By Dino Grandoni with Paulina Firozi | The Washington Post
In an unusual move causing some concern among current and former park employees, the Trump administration has named a longtime government lawyer to run the Grand Canyon, one of the crown jewels of the National Park Service.
Leaders at the Park Service on Friday picked Ed Keable, a longtime Interior Department lawyer, to be the next superintendent of the massive Arizona park. Now some observers are scratching their heads since it breaks with long tradition to put someone who has never worked directly in the park system in charge of one of the nation’s most iconic and visited parks.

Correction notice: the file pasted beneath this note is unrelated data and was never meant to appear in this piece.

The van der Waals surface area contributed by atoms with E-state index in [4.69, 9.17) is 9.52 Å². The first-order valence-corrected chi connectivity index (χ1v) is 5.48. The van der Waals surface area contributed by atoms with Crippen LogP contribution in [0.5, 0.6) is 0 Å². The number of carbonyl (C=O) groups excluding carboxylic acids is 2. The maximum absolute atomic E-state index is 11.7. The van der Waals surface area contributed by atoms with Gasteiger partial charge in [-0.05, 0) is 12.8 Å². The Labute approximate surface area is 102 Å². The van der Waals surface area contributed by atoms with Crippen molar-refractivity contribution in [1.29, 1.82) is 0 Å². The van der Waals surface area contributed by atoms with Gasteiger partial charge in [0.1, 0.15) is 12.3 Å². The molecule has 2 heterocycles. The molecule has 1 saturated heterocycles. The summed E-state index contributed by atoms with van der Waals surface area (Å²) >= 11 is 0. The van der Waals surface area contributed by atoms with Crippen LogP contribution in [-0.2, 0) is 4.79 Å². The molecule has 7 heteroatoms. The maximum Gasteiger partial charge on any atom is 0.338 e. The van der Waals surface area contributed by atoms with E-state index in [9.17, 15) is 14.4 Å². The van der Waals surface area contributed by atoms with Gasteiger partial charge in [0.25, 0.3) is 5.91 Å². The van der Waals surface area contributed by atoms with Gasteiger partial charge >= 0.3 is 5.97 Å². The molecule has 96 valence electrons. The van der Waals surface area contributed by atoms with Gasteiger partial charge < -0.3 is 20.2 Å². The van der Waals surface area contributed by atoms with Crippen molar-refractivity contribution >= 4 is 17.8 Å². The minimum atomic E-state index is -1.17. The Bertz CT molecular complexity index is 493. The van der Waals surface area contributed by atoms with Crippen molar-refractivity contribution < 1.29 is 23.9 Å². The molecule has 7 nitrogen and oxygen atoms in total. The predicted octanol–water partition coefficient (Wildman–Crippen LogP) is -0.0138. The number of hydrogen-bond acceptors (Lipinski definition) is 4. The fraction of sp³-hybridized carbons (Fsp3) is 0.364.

“It was a very surprising appointment,” said Robert Arnberger, who served as the Grand Canyon superintendent from 1994 to 2000. “It’s unorthodox in many ways.”
The decision comes as park leaders have been criticized for shutting down parks too slowly in the midst of the growing coronavirus pandemic. The popular Grand Canyon received top-level approval to close to the public only days after a resident of the housing complex at the South Rim tested positive for covid-19, the disease caused by the novel coronavirus — and only after asking officials in Washington twice for permission to shut the gates.